OECD: Guidance on Transfer Pricing Issues for Bauxite

Following the completion of a previous consultation, on 6 November 2023 the OECD published a toolkit with the title Determining the price of minerals: A Transfer Pricing Framework – Schedule A: Bauxite. This toolkit follows on from the publication of the OECD’s toolkit outlining a transfer pricing framework for determining mineral prices, and deals with the specific issues involved in pricing bauxite. The toolkit aims to support developing countries in combating base erosion and profit shifting relating to the mining and processing of bauxite in their territory.

The OECD’s Centre for Tax Policy and Administration is producing a series of practice notes and other tools in collaboration with the Intergovernmental Forum on Mining, Minerals, Metals and Sustainable Development (IGF). The practice notes are designed to support developing countries in managing the challenges encountered in collecting tax revenue from the mining sector.

The toolkit looks at the market conditions and the physical characteristics of bauxite that are relevant in determining the transfer price. After looking at bauxite production and reserves, the toolkit examines the pricing fundamentals. The components for an agreement for the sale of bauxite are also reviewed. For example, the amount and type of impurities present will have an impact on the price of bauxite, and available by-products could potentially affect the transfer price if the bauxite miner has the relevant knowledge and techniques to extract the by-product. Additional costs may be incurred If there is high moisture content in the bauxite.

The guidance notes that bauxite is an important ore of aluminium and is purified using the Bayer process to produce aluminium oxide, often known as alumina. The terms and conditions of an agreement for the sale of bauxite will be specific to the commodity. The commercial value of the bauxite will be calculated taking into account the quantity of available alumina. This is defined as the portion of the total amount of alumina in the bauxite that can be extracted by a commercially viable process. The available alumina contained in the bauxite varies according to the mine and the country where the bauxite is extracted. The alumina content in the bauxite is typically specified as a percentage that is expected to be delivered, with premium or penalty adjustments then made on the basis of the actual bauxite quality in each shipment. The price will be impacted by any impurities present.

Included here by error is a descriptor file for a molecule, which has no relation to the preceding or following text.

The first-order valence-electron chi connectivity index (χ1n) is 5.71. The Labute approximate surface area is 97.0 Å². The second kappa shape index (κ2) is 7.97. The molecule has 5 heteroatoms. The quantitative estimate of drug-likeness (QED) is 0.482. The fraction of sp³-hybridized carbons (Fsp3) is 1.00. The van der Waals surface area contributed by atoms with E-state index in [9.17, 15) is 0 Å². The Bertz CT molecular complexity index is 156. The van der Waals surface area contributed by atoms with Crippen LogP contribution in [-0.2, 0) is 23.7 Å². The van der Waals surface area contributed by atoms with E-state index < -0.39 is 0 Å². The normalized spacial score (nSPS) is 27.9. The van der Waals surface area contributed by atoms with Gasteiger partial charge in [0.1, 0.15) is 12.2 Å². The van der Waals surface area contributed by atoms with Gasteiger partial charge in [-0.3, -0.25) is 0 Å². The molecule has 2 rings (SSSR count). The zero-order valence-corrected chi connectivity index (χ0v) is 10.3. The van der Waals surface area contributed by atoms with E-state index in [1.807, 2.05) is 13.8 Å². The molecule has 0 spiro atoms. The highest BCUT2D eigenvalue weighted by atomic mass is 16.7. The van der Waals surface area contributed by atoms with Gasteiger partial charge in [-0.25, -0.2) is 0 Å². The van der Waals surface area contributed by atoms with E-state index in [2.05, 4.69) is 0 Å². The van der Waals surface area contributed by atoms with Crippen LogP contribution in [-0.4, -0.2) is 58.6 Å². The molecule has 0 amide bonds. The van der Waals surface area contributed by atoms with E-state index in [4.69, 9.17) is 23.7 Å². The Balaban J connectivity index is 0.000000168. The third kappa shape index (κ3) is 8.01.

It may be possible to extract certain by-products from the ore, for example gallium or vanadium, and this can affect the price. Also, the quantity of moisture present in the bauxite can cause problems with handling and crushing and can affect the price. In practice most bauxite mining companies base the sale contract almost exclusively on total alumina and silica content, taking into account the moisture present. The sale contract does not normally incorporate all the metallurgical parameters such as minor elements.

Several pricing data agencies have begun to collect price information and to publish bauxite prices as the level of seaborne bauxite trade has increased. As a result of the quantity of Chinese imports, the available pricing data has increased, and bauxite price indices have been developed. Although the availability of pricing indices does not represent a substitute for the arm’s length price that would be agreed between independent parties, it provides a starting point for the computation of the transfer price. It is first necessary to establish the extent to which independent parties in negotiations actually use the indices. The results of collaborative interviews with industry participants show that the indices are used to provide information on the price of bauxite at a particular time. They do not determine the contract price, but they provide valuable information.

The toolkit also looks at the comparability factors such as the characteristics of the product, economic circumstances and contractual terms. A worked example is given to show how the bauxite index would be applied. Sources of information on bauxite are listed in the Appendix.

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